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A CurtainUp Review
The Lapsburgh Layover
The Berserker Residents are a Philadelphia comedy theater ensemble, and their latest production, The Lapsburgh Layover, is an odd little concept that only gets stranger and stranger as the night goes on. And funnier and funnier.
When you walk into Ars Nova, you are given a customs form to fill out for temporary entry into the small country of Lapsburgh. You are taken on a journey through the lower depths of the theater (disguised as airport protocol), you get a “60 minute temporary visa,” your customs form checked, and then entry into a Lapsburgh reception hall (read: the spiffed-up Ars Nova theater).
Drinks are encouraged. I ordered a Lapsburgh special called The Fancy Bicycle. A small group of performers circulate around the room — three men in ambiguous cultural dress, one woman in a sparkly old-school diva outfit. They schmooze with the audience and each other. And then begins a show: a murder mystery story lovingly styled on the stereotypical suburban dinner theater experience.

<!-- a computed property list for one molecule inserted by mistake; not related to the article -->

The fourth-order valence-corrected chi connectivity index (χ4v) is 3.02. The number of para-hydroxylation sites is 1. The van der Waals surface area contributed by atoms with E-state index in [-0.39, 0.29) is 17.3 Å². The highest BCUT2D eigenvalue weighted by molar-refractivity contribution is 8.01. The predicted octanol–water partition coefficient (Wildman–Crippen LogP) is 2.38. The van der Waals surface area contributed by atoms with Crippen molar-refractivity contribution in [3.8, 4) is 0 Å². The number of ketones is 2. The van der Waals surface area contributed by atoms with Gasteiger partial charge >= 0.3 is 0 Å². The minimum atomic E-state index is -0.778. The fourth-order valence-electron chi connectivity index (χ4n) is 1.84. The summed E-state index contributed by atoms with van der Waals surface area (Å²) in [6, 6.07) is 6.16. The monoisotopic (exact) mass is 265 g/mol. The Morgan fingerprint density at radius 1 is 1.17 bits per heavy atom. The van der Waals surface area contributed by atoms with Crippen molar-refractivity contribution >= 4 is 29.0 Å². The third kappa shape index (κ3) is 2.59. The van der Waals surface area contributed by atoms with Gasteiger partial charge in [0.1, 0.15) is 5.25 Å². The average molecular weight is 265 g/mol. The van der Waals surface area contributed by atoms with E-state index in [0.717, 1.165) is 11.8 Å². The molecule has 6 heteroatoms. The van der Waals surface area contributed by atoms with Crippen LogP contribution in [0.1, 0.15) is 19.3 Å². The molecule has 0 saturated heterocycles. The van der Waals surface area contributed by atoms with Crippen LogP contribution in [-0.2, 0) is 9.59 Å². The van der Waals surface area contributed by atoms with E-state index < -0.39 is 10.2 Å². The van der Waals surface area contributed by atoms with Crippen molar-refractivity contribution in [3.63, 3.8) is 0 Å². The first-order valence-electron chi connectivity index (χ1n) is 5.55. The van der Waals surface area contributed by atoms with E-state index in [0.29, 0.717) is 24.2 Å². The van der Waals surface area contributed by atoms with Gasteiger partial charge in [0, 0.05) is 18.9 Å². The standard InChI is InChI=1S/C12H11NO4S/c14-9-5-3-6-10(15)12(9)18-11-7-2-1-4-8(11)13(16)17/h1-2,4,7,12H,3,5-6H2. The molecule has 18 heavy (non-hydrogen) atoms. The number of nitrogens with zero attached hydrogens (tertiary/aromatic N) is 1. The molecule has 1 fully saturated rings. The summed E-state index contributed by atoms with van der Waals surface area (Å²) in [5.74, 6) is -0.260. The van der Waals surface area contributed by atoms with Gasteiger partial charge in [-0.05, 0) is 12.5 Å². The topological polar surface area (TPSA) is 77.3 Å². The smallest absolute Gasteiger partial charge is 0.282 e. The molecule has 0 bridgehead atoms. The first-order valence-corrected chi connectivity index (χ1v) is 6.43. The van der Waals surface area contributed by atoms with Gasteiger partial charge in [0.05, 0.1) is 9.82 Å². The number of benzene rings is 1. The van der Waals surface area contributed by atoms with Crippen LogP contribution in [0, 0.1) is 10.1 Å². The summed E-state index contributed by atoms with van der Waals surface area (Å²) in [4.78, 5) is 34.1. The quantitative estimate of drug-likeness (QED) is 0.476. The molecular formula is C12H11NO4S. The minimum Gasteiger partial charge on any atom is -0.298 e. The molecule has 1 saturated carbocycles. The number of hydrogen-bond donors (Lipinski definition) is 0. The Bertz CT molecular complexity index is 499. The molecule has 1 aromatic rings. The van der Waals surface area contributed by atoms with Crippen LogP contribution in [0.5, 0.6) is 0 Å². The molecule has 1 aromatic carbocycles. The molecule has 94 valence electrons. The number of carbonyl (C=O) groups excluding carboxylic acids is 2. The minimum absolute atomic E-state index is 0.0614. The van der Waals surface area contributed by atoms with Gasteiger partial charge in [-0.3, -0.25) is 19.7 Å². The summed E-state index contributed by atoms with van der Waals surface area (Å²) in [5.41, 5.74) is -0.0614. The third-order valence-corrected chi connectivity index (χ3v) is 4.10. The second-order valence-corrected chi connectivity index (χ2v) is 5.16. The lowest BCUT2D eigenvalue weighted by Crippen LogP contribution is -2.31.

Of course, what we are really watching is a play within a play, while learning about the fictional European country of Lapsburgh (it seems Eastern in flair); also four personalities and their dynamic with each other. At first, The Lapsburgh Layover is entertaining, but the country feels generic, and the murder mystery is slow-going.
But somewhere along the way, the commitment of the performers shines brightly. As they continue to exclaim on Lapsburgh’s beauty and exceptionality, you begin to believe them. And when they teach the audience how to defend against the country’s biblical-like plague, the show’s wackiness becomes front and center.
I looked around the audience; we were all hooked. What in the world would these bizarre players do next?
No actors are credited to characters. They are an ensemble, and present themselves as a team that works together with incredible energy and rapport. As a team, they are standout performers.
At times, the theater critic in me extracted parable-like messages from Lapsburgh’s story. But I wouldn’t recommend this. Please just go, and have a really fun time at this non-political, non-dirty, evening of comedy.
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